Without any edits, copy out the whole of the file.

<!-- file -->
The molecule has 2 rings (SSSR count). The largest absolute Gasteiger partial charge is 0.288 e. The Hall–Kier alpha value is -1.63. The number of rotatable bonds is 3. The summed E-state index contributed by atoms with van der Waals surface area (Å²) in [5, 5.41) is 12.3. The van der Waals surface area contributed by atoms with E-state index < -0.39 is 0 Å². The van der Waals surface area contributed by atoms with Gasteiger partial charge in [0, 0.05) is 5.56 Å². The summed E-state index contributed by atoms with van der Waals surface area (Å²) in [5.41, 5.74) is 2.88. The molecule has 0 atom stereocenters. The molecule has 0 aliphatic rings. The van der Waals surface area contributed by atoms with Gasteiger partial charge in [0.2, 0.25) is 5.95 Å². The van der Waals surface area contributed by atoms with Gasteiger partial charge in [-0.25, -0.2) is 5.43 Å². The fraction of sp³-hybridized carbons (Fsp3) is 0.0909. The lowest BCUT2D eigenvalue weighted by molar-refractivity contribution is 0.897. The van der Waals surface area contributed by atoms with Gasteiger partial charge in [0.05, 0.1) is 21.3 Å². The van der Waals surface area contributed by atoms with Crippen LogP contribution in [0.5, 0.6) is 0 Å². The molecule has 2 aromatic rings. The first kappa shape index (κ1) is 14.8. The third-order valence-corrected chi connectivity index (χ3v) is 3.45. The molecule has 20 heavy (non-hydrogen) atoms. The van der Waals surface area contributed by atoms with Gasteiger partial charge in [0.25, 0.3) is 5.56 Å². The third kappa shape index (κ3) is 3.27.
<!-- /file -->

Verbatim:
The molecule has 2 rings (SSSR count). The largest absolute Gasteiger partial charge is 0.288 e. The Hall–Kier alpha value is -1.63. The number of rotatable bonds is 3. The summed E-state index contributed by atoms with van der Waals surface area (Å²) in [5, 5.41) is 12.3. The van der Waals surface area contributed by atoms with E-state index < -0.39 is 0 Å². The van der Waals surface area contributed by atoms with Gasteiger partial charge in [0, 0.05) is 5.56 Å². The summed E-state index contributed by atoms with van der Waals surface area (Å²) in [5.41, 5.74) is 2.88. The molecule has 0 atom stereocenters. The molecule has 0 aliphatic rings. The van der Waals surface area contributed by atoms with Gasteiger partial charge in [0.2, 0.25) is 5.95 Å². The van der Waals surface area contributed by atoms with Gasteiger partial charge in [-0.25, -0.2) is 5.43 Å². The fraction of sp³-hybridized carbons (Fsp3) is 0.0909. The lowest BCUT2D eigenvalue weighted by molar-refractivity contribution is 0.897. The van der Waals surface area contributed by atoms with Gasteiger partial charge in [0.05, 0.1) is 21.3 Å². The van der Waals surface area contributed by atoms with Crippen LogP contribution in [0.5, 0.6) is 0 Å². The molecule has 2 aromatic rings. The first kappa shape index (κ1) is 14.8. The third-order valence-corrected chi connectivity index (χ3v) is 3.45. The molecule has 20 heavy (non-hydrogen) atoms. The van der Waals surface area contributed by atoms with Gasteiger partial charge in [0.25, 0.3) is 5.56 Å². The third kappa shape index (κ3) is 3.27.